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Production of Teaching Materials: The Future

John Simkin

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An interesting book has just been published called “We the Media: Grassroots Journalism By the People For the People” (Dan Gillmor). The book looks at the war the web has changed the way we create and obtain information.

Gillmor points out that the book was written by using his weblog. He posted draft chapters and his readers made comments on his work. Some reviewers have pointed out that they would never be willing to write a book in that way as it shifts the balance of power between the author and his reader. However, Gillmor defends the process as he argues that it has resulted in a better book.

Gillmor goes on to say that in future book writing will become more like a conversation or a seminar. Gillmor adds: “The lines will blur between producers and consumers, changing the role of both in ways we’re only beginning to grasp.”

Gillmor goes onto argue: “The communication network itself will be a medium for everyone’s voice, not just the few who can afford to buy multimillion-dollar printing presses, launch satellites, or win the government’s permission to squat on the public airways.”

I fear Gillmor is being over optimistic. I suspect that although the technology allows this to happen, most people will remain passive consumers of information being fed out by multinational corporations. However, I do believe that forum software does offer an opportunity for changing the way books are produced.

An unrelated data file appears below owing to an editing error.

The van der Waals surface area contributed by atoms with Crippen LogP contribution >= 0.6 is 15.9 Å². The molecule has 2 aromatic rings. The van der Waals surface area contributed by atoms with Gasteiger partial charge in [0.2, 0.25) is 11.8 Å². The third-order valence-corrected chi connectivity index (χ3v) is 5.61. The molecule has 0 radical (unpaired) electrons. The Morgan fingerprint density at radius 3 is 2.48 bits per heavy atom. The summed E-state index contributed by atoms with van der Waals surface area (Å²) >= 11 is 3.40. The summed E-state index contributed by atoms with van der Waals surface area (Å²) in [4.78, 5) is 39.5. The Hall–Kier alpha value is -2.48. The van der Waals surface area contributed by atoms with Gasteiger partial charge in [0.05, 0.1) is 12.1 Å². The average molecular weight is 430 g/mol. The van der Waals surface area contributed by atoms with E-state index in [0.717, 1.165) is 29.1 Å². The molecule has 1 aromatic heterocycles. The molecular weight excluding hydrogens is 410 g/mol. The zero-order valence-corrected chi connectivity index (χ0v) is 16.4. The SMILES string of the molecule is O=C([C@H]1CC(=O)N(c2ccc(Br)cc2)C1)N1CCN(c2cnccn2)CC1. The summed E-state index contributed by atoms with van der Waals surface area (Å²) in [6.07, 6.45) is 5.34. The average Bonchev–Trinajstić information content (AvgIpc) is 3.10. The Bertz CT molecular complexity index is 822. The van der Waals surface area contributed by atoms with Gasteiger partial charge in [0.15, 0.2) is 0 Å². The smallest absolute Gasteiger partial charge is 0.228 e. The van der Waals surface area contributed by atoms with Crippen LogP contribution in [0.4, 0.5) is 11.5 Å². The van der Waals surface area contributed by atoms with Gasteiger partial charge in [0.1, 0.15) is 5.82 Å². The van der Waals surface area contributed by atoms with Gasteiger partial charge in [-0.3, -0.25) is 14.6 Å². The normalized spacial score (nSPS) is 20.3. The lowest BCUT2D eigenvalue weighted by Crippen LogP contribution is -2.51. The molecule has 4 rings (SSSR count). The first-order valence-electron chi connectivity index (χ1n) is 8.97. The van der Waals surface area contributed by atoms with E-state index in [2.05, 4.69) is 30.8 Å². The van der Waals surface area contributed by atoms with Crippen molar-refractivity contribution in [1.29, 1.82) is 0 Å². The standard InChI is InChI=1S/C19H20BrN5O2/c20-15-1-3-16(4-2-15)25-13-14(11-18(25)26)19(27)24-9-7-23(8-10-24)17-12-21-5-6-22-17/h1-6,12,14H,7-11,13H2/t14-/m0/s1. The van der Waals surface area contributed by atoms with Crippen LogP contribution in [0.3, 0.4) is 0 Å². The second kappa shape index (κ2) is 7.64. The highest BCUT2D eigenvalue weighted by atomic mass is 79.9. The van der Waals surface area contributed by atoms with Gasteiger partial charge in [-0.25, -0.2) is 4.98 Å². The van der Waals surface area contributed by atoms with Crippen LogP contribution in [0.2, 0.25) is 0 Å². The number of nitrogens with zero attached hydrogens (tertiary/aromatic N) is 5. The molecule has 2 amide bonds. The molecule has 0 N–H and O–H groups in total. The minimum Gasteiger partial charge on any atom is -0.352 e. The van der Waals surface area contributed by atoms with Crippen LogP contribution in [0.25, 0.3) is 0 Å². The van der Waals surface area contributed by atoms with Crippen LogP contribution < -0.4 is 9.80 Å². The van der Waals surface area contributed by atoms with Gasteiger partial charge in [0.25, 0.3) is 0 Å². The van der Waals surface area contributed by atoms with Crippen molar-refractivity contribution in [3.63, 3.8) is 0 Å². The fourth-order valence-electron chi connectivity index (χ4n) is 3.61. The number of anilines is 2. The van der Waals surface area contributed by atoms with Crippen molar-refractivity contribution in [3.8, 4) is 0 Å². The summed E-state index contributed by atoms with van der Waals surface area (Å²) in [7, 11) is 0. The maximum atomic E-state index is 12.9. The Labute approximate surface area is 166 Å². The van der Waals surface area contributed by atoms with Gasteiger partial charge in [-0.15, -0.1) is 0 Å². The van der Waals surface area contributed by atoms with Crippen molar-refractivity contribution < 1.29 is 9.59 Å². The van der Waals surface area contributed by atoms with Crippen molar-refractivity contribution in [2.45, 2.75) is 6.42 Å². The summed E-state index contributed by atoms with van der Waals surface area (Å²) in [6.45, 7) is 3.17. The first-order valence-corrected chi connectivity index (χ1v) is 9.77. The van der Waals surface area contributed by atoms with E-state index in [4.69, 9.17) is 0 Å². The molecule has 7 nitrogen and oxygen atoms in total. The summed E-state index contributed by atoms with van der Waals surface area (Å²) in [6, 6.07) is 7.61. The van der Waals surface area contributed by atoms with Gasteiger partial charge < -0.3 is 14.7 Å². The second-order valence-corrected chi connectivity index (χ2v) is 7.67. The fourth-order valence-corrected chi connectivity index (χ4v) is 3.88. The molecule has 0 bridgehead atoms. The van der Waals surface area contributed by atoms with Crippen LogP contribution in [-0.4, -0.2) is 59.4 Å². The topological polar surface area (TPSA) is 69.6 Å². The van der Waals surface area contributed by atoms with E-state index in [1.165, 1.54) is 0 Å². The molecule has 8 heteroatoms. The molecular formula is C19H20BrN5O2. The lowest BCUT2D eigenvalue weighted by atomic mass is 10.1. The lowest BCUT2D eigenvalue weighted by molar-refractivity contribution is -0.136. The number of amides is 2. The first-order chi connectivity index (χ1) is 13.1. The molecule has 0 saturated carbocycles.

Larry Hancock is currently discussing his book, Someone Would Have Talked, on our forum. The thread has had 180 contributions and has received 4,611 page views. This feedback has enabled Larry to make changes to the second edition of the book. Although Larry clearly remains the author of the book, the second edition has been produced by something I would call collective intelligence.


JFK researchers are also involved in another experiment. I am organizing an online conference on the JFK assassination during the week 21st November – 27th November. So far we have 24 people providing papers/articles. A much larger group have promised to respond to these contributions. This will turn these articles into seminars. I am currently negotiating with a company to publish the completed work. I think the end result will be a new kind of book that is different from what has gone on before.


Only forums like this makes this type of research possible. It is often been said that when Tim Berners-Lee developed the World Wide Web in the late 1980s he had found a way of linking thousands of computers up together. In fact, he did something more profound that that, he linked up people’s brains together. This has resulted in some educators to question previous definitions of intelligence. When you link brains up in this way you create “community intelligence”. The important thing now is not individual intelligence but community intelligence. Forums allow you to organize this process.